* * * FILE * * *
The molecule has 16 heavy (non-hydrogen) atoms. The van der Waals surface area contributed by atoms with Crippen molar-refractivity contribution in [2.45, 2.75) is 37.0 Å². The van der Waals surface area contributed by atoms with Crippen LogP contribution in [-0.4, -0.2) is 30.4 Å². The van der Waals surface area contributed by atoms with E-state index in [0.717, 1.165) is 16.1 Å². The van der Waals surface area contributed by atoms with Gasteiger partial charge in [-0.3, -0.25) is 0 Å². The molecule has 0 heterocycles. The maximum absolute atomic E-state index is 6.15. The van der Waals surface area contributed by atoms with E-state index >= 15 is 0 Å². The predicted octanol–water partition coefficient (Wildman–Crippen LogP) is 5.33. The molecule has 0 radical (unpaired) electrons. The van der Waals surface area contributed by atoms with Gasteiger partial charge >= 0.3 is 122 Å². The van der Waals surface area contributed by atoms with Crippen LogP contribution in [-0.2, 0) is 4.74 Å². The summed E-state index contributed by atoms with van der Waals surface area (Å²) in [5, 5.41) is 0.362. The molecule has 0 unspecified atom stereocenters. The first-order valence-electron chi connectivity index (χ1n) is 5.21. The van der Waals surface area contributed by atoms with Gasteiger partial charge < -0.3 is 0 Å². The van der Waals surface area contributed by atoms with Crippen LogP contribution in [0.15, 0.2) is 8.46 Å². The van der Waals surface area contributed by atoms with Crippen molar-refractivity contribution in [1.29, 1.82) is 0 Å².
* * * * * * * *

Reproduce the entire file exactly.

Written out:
The molecule has 16 heavy (non-hydrogen) atoms. The van der Waals surface area contributed by atoms with Crippen molar-refractivity contribution in [2.45, 2.75) is 37.0 Å². The van der Waals surface area contributed by atoms with Crippen LogP contribution in [-0.4, -0.2) is 30.4 Å². The van der Waals surface area contributed by atoms with E-state index in [0.717, 1.165) is 16.1 Å². The van der Waals surface area contributed by atoms with Gasteiger partial charge in [-0.3, -0.25) is 0 Å². The molecule has 0 heterocycles. The maximum absolute atomic E-state index is 6.15. The van der Waals surface area contributed by atoms with E-state index >= 15 is 0 Å². The predicted octanol–water partition coefficient (Wildman–Crippen LogP) is 5.33. The molecule has 0 radical (unpaired) electrons. The van der Waals surface area contributed by atoms with Gasteiger partial charge >= 0.3 is 122 Å². The van der Waals surface area contributed by atoms with Crippen LogP contribution in [-0.2, 0) is 4.74 Å². The summed E-state index contributed by atoms with van der Waals surface area (Å²) in [5, 5.41) is 0.362. The molecule has 0 unspecified atom stereocenters. The first-order valence-electron chi connectivity index (χ1n) is 5.21. The van der Waals surface area contributed by atoms with Gasteiger partial charge < -0.3 is 0 Å². The van der Waals surface area contributed by atoms with Crippen LogP contribution in [0.15, 0.2) is 8.46 Å². The van der Waals surface area contributed by atoms with Crippen molar-refractivity contribution in [1.29, 1.82) is 0 Å².